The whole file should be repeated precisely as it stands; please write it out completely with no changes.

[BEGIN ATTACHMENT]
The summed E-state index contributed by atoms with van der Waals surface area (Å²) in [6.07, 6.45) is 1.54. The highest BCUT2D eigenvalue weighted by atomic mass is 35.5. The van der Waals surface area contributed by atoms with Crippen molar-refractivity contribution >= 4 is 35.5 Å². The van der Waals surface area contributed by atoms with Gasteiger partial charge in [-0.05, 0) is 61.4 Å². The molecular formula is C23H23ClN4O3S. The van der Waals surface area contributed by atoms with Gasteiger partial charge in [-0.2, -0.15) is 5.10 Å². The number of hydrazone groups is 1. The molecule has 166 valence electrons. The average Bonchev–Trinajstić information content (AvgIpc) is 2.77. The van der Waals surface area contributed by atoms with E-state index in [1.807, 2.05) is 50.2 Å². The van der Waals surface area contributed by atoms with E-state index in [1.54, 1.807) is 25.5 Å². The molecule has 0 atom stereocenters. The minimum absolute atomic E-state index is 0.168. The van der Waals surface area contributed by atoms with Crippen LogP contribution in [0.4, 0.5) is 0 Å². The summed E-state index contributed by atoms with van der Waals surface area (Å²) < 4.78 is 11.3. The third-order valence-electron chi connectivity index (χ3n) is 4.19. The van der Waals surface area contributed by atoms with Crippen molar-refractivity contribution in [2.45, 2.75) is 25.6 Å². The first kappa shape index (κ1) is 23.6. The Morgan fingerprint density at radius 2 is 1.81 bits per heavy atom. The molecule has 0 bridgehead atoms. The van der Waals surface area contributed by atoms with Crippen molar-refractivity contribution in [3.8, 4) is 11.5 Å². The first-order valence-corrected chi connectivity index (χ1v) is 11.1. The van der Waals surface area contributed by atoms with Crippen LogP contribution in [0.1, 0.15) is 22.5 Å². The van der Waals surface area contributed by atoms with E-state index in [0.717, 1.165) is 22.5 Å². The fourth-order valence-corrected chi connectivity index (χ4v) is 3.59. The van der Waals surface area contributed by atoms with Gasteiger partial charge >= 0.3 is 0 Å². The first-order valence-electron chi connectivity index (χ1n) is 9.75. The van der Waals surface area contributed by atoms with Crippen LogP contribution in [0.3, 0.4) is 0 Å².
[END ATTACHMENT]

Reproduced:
The summed E-state index contributed by atoms with van der Waals surface area (Å²) in [6.07, 6.45) is 1.54. The highest BCUT2D eigenvalue weighted by atomic mass is 35.5. The van der Waals surface area contributed by atoms with Crippen molar-refractivity contribution >= 4 is 35.5 Å². The van der Waals surface area contributed by atoms with Gasteiger partial charge in [-0.05, 0) is 61.4 Å². The molecular formula is C23H23ClN4O3S. The van der Waals surface area contributed by atoms with Gasteiger partial charge in [-0.2, -0.15) is 5.10 Å². The number of hydrazone groups is 1. The molecule has 166 valence electrons. The average Bonchev–Trinajstić information content (AvgIpc) is 2.77. The van der Waals surface area contributed by atoms with E-state index in [1.807, 2.05) is 50.2 Å². The van der Waals surface area contributed by atoms with E-state index in [1.54, 1.807) is 25.5 Å². The molecule has 0 atom stereocenters. The minimum absolute atomic E-state index is 0.168. The van der Waals surface area contributed by atoms with Crippen LogP contribution in [0.4, 0.5) is 0 Å². The summed E-state index contributed by atoms with van der Waals surface area (Å²) < 4.78 is 11.3. The third-order valence-electron chi connectivity index (χ3n) is 4.19. The van der Waals surface area contributed by atoms with Crippen molar-refractivity contribution in [2.45, 2.75) is 25.6 Å². The first kappa shape index (κ1) is 23.6. The Morgan fingerprint density at radius 2 is 1.81 bits per heavy atom. The molecule has 0 bridgehead atoms. The van der Waals surface area contributed by atoms with Crippen molar-refractivity contribution in [3.8, 4) is 11.5 Å². The first-order valence-corrected chi connectivity index (χ1v) is 11.1. The van der Waals surface area contributed by atoms with Crippen LogP contribution in [0.1, 0.15) is 22.5 Å². The van der Waals surface area contributed by atoms with E-state index in [0.717, 1.165) is 22.5 Å². The fourth-order valence-corrected chi connectivity index (χ4v) is 3.59. The van der Waals surface area contributed by atoms with Gasteiger partial charge >= 0.3 is 0 Å². The first-order valence-electron chi connectivity index (χ1n) is 9.75. The van der Waals surface area contributed by atoms with Crippen LogP contribution in [0.3, 0.4) is 0 Å².